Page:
"Tha mother's mad, tha knows."

Oranges Are Not the Only Fruit

(This review appeared in the ReadReverb newsletter, Feb 3, 2006, and on the ReadReverb website)

So this is what Alan Bennett's been trying to do with those dreadful bloody Talking Heads all these years. Jeanette Winterson, with her debut novel, has managed to flesh out a rich, tortured, brittle, and above all Northern ageing lady in a way that Bennett never could. Poor Bennett, trying to recreate his mother, or at least rebuild his mother's shattered mind, while Winterson---and the main character is called Jeanette, notice---breezes through fluid gorgeous prose while fitting together a character both easy to construct and (well, she should be) impossible to convincingly maintain: a harridan, an interfering, self-righteous, bigoted, over-religious Protestant old baggage. But all the time, like the young narrator, you love this dreadful woman as much as you hate her.

Oranges are Not the Only Fruit is a novel about the relationship between a young girl and her mother, as the former tries desperately to become an adult and the latter foot-binding her with edicts and passages from the Bible. None of the saints, though: God forbid. It moves slowly and thematically through the life of the daughter, while the mother tries her hardest to be constant and unyielding, not bending to the looser, more liberal lifestyle her daughter is trying to adopt.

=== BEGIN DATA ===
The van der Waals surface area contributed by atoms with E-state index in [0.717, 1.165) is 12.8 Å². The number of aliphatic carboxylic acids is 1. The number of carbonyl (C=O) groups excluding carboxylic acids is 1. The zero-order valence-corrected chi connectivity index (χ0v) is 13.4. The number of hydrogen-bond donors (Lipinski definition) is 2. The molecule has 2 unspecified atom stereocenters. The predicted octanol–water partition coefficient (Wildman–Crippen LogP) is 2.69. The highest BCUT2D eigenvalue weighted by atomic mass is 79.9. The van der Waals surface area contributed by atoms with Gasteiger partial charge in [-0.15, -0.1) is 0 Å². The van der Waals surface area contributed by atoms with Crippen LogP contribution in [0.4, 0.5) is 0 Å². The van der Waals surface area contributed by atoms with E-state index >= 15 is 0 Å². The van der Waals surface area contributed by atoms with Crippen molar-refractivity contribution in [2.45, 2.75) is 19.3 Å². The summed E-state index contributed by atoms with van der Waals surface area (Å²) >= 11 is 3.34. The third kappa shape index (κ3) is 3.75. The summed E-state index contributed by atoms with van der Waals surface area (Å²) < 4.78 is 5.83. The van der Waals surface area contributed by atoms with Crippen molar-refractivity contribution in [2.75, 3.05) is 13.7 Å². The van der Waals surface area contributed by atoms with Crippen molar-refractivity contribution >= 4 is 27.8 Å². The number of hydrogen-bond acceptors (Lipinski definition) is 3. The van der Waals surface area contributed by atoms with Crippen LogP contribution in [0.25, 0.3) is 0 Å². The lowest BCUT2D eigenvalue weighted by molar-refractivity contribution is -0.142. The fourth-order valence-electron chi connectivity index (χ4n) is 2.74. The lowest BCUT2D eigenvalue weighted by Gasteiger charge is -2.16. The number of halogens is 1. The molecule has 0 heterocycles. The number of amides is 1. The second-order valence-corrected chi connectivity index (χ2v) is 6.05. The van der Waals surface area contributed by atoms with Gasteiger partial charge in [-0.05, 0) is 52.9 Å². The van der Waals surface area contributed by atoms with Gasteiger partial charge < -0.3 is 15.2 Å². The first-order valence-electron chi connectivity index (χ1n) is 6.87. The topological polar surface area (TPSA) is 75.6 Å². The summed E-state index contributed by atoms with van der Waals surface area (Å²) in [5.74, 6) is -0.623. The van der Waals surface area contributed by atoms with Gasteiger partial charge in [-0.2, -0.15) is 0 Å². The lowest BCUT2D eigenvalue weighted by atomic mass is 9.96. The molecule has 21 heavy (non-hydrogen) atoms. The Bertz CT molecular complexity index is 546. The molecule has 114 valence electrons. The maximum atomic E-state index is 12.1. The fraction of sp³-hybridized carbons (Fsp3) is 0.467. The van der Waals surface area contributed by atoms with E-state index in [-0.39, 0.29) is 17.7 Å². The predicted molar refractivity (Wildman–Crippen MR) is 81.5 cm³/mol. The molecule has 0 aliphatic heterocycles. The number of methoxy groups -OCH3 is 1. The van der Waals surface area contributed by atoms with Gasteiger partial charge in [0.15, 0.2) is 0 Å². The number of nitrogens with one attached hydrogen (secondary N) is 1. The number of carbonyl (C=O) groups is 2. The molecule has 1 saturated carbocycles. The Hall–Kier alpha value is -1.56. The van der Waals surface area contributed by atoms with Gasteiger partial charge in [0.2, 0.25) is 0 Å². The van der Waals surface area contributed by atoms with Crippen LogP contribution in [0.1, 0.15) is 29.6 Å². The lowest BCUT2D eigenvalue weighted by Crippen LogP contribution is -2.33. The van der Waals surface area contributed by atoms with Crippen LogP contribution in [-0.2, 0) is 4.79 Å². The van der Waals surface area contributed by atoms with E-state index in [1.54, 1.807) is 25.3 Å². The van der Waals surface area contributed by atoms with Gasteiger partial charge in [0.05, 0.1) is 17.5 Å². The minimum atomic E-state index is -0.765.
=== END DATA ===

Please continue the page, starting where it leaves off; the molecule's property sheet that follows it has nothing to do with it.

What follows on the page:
There's always a lot made about the sex, of course. The torrid antics of the main character, and the hints of it that occur in relation to the local sweetshop owners who, in the words of Mother, "'dealt in unnatural passions.' I thought she meant they put chemicals in the sweets." But through subtle touches---photos disappearing overnight from old albums, hints of affairs that weren't just with Mother's "downfall" Pierre---all is linked back to Mother. Mother is the subject, and Jeanette is just a cipher, bringing her Mother to three-dimensional life, created by that Protestant God, almost solely in order to create Mother in turn for the reader. Even in the deepest of despairs Jeanette seems resigned to her fate: as the narrator she can see it coming. But her mother battles on, against Satan and evil, against the fornicators next door and under her very roof. The resignation springs from the knowledge that, whatever Jeanette's story, her mother's must be told too.

There are faux-naive sections that cut with the main narrative and are intrusive, gauche and sluggish, and although they develop well through the book---moving from children's stories through to adolescent girls' stories---they are juxtaposed clumsily and suddenly, and thus jar with the harshness of Mother's reality. Ultimately the story is only ever at home in the imperialism of her laws that are not her laws, but what she hears every Sunday, learns from the pastor, picks up from her CB radio as she calls prayerfully into the night, "This is Kindly Light calling Manchester... come in Manchester, this is Kindly Light" and waits forever for the response.